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Fundraisers hoping to save lift Leas Lift in Folkestone

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Residents are launching a bid to save Folkestone's abandoned Leas Lift as vandals continue to attack the Grade II listed building.

A week after anarchist symbols and scrawls appeared on the boarded-up lift, yobs with spray cans have attacked the seafront site again.

Graffiti "tags" were emblazoned across hoardings put up since the lift shut earlier this year.

More graffiti has appeared on Folkestone’s Leas Lift
More graffiti has appeared on Folkestone’s Leas Lift

Terry Begent, chairman of the Leas Lift Community Interest Company (CIC), which once ran the lift, said: “I predicted this would happen after the original graffiti turned up, I’m not going to get upset about it. It was inevitable.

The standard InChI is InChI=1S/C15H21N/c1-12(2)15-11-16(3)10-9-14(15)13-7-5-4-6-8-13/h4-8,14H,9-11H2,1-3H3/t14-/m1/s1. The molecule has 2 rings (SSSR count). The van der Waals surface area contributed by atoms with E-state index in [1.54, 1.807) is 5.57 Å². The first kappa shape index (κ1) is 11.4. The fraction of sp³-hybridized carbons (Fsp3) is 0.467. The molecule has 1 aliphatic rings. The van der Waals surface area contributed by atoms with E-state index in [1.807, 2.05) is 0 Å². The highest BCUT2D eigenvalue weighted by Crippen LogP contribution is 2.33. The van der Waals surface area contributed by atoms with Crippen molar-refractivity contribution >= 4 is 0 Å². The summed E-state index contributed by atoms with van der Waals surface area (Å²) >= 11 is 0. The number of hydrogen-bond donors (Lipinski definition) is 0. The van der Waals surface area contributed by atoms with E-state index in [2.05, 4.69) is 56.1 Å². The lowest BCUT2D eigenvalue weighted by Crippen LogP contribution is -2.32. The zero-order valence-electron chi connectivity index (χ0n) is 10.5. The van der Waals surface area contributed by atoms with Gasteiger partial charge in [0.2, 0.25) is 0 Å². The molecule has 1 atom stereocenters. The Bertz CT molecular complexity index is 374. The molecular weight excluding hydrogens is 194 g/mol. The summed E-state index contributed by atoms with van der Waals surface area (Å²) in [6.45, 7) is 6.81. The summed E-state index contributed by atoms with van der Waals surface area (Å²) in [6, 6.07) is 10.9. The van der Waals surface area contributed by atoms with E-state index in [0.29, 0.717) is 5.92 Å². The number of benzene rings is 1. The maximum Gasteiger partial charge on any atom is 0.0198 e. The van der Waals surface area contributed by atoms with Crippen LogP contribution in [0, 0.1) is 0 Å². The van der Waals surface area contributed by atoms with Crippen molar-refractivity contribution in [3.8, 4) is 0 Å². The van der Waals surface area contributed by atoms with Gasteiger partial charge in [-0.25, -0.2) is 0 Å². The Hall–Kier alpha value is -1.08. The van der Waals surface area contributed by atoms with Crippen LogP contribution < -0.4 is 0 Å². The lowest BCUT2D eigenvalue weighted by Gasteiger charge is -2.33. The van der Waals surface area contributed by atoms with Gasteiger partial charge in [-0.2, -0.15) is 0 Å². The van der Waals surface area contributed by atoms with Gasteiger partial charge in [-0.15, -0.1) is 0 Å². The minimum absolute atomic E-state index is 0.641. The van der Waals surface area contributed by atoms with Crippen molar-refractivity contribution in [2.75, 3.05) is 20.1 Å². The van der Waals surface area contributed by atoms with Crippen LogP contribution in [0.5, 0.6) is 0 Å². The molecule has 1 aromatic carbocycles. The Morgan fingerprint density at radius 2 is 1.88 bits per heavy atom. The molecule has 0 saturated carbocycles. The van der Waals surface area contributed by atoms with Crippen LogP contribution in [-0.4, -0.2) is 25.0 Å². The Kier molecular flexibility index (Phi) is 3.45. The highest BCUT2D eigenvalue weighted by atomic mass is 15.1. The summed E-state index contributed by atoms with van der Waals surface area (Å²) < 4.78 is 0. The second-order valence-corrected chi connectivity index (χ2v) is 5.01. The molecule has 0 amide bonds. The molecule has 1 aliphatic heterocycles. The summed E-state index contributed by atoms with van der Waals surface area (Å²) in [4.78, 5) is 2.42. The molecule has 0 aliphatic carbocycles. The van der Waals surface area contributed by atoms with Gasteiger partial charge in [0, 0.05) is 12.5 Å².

“Once the graffiti vandal’s first tag is left untouched, others will follow in quick succession.

“This is what happens when buildings are left closed down.”

For the first time, residents will meet to form a committee in an attempt to get the water lift up and running again.

It was shut in January because of an unsafe brake, which would have cost £80,000 to replace.

Toni Love, 43, who grew up in Folkestone, has teamed up with daughter Phebe, 15, and friend James Wo to help raise the cash.

Terry Begent, chairman of the Leas Lift CIC
Terry Begent, chairman of the Leas Lift CIC

The ex-Folkestone School for Girls pupil said: “Coming from Folkestone originally, it was and still is part of my heritage and I love going on it, although I was scared of it as a kid.

“I was frustrated about people moaning about it getting vandalised, so I thought I’d do it myself, then James came along and we formed the Friends of Folkestone Water Lift Facebook page.”

The public meeting will take place at The Grand, on The Leas, Folkestone, from 2pm on Saturday.

The Folkestone and Hythe Express revealed last week Shepway District Council and the lift's owners, the Radnor Estate, had not applied for a Heritage Lottery Fund grant to carry out the necessary work on the lift, despite agreeing to.

Mr Begent said he believes the Grade II listed building would be better protected if it was occupied, adding that it must "cost a fortune" to keep it closed.

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